, but that is critical cause more trouble than any of the problem we've got fiscally in the united states. getting medicare costs under control is the number-one thing. >> you say we also surcharged smokers and the obese for their medicare coverage. where did that idea come from? >> i am the person that put it in the memo but i didn't have to fight very hard for it. also, i ran into this, something i ran in "the washington post" install of calling people morbidly obese i called them mega fatties and i was refuted by "the washington post" for being insensitive, which i guess i probably am. this is another thing where everybody knows this to be true and someone has to pay for it. there should be penalties. i'm not really a democrat but i'm certainly democrat compared to him. you have to be responsible to some extent for your personal behavior. someone is going to pay for it. >> quite right. we should point out also we are not only ones making arguments like this. there are other bipartisan commissions and so forth. the task force that was headed by a was rivlin and pete domenici, a democrat and repu
difficult issues that face the united states. so we are happy to have you. it's important to remember that yes, let's have quick applause for bob turner. [applause] do you know why? he may one day become a kingmaker himself. what we have to point out is acknowledging bob turner's election is that it requires for [inaudible conversations] across party lines. if you didn't know, bob turner is a republican in what would be otherwise considered a democratic district of brooklyn. mayor koch is not the first time -- and queens, you're right. so sorry. thank you for correcting me. but this is not the first time that mayor koch has crossed party lines. of course, remember, he voted for george bush in the second election, 2004. he actually famously said i don't agree with a single thing that george bush -- >> single domestic issue. >> with the exception of the fact that i think he is handling terrorism and a superior way. and that he was the most important issue. in the case of the movements, support for bob turner, you and i did an event shortly thereafter in which you explained your support
's been lacking. it's embarrassing to me for the nearly years i have been a member of the united states national not to see that leadership exhibited in the united states of america. thank you, mr. president. a senator: mr. president? the presiding officer: the senator from mississippi. mr. cochran: mr. president, this week my home state of mississippi received the sobering news that our economy had slipped back into recession. frankly, i'm concerned that my state may be a harbinger for the rest of the country. despite national efforts to create new jobs and opportunities, our economy is not getting significantly bett better. it is a problem, we think. in most states unemployment has remained over 8% for more than three years despite spending nearly $1 trillion with the president's 2009 stimulus package. investments in small business growth have languished, and they've done this in a state of the economy, tax policy, federal regulations that seem to have made matters worse. the course we're on is simply not good enough. we hope and we urge the senate to make a strong stand. let's get to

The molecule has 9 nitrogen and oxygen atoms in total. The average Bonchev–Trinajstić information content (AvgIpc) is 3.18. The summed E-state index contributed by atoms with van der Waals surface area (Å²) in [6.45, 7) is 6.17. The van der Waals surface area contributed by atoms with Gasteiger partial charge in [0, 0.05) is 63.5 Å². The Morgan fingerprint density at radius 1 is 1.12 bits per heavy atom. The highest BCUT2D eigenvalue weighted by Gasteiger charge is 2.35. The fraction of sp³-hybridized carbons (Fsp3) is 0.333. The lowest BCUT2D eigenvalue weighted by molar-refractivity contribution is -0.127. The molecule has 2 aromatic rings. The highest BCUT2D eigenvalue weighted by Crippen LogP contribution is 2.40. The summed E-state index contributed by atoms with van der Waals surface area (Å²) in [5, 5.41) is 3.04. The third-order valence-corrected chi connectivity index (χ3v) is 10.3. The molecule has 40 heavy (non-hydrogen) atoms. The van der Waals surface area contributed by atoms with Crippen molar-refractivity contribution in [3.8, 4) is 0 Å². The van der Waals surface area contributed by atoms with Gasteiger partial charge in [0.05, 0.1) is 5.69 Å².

important managerial job in the world. president of the united states leader of the free world. my question was, how does he do a? how does he decide? how does he make incisions? how does the governor? >> the senate is about to return from recess for a series of those. a bill to continue funding the government for six months. a bill sponsored by montana senator, jon tester to ease regulations and was on some outdoor sports, fishing and hunting. and a bill by kentucky senator, randy paul to cut off u.s. aid to pakistan, libya and egypt. this is live coverage of the senate on c-span 2. senate will come to order. mr. leahy: mr. president? the presiding officer: the senator from vermont is recognized. mr. leahy: mr. president seeing the distinguished chairman of the foreign relations committee in the chair, i have a feeling i may be preaching to the converted but let me say that we were -- all of us were outraged by the mob that denigrated the muslim faith -- or by the video that denigrated the muslim faith but then by the mob violence, some of it rep
for the members of united states supreme court. they should have single terms. that's a small deal when we're talking that fundamental change. so let me suggest proposals that i would like to see argued about on c-span. and incidentally, let me also say because another question someone might have in mind come where did it come from. i have an answer to that. and it's based on a wonderful book written by paul woodruff called first democracy, which, in fact, returns to ancient athens and suggests that we select more leaders than we do our lottery. whether or not the house and senate should be selected by lottery we can debate, but it seems to me that it would be wonderful, select members of the convention by lottery. basically nationwide jury. then the three proposal i would like to hear them discuss, not necessary in order of importance, first of all, how do we adjust institutions developed in 1787 under the assumption of rule by the neville and political elites -- who would more or less share a notion of the public interest. how do we make those institutions congruent with the kind of part